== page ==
Is this considered RBS extending June 10, 2004 - am UTC the rbs manages storage. If a TX requests "n blocks" and the current extent in the RBS cannot satisfy this then the RBS will either a) go to the next extent in the "ring" if the next extent in the rbs ring contains no active transactions.b) allocate a new extent (if possible, return failure or suspend the transaction otherwise) and insert it into the rbs ring at this point.
On your system however the rollback wraps every 2 minutes due to lots of little transactions going on. What you need to do here is size rollback so that it wraps less frequently (less frequently then your long running queries). I think when RBS wraps to extent 1., it starts over writing and hence the chance for 1555 Am I correct if I say, as long as any of the Rollback segments do not wrap to extent 1, there will not be a 1555 even during commit in the for loop sql queries.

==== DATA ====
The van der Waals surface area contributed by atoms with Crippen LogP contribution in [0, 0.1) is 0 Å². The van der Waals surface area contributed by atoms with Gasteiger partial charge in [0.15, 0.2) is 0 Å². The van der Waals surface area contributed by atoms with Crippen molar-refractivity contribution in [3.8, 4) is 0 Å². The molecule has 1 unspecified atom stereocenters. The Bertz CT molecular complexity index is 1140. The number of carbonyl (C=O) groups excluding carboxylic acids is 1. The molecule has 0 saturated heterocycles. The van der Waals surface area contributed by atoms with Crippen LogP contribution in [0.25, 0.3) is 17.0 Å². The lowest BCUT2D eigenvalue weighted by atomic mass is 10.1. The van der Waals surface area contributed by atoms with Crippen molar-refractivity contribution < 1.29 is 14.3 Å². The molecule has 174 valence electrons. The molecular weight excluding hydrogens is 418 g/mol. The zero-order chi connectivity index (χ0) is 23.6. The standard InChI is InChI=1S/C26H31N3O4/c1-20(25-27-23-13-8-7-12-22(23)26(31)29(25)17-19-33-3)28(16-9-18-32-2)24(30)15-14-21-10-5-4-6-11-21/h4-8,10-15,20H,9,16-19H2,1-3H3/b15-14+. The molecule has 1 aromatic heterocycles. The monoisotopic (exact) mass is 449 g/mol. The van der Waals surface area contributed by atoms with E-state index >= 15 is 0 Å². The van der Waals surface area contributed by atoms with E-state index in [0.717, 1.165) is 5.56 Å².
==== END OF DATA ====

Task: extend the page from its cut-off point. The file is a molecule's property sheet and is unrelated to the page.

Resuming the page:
Here if I sized the rollback so that I had 10, 10meg segments (not so they could GROW to 10meg but that they are starting at 10meg) we would wrap maybe every 20minutes now. Therefore, if all the RBS are very large with no wraps during a query, 1555 is mute Thanks Therefore does the circle is established by min extents.
if you are in extent N and N 1 is being used still (or with AUM N 1 contains information that cannot yet be overwritten because of the undo_retention), we'll allocate a new extent and stick it in there.
I still am a bit unclear what makes the RBS advance.
if you size your rollback adequately, neither will you.
The ORA-1555 happens when people try to save space typically.
That user is updating\inserting\deleting a lot of database records without committing.
Oracle clears out any unneeded transactions in the rollback segment but eventually it fills up and the error occurs. User B logs into the data base and is updating\inserting\deleting a lot of database records, but is committing every 100 records.
I like have a good understanding of TX extending vs.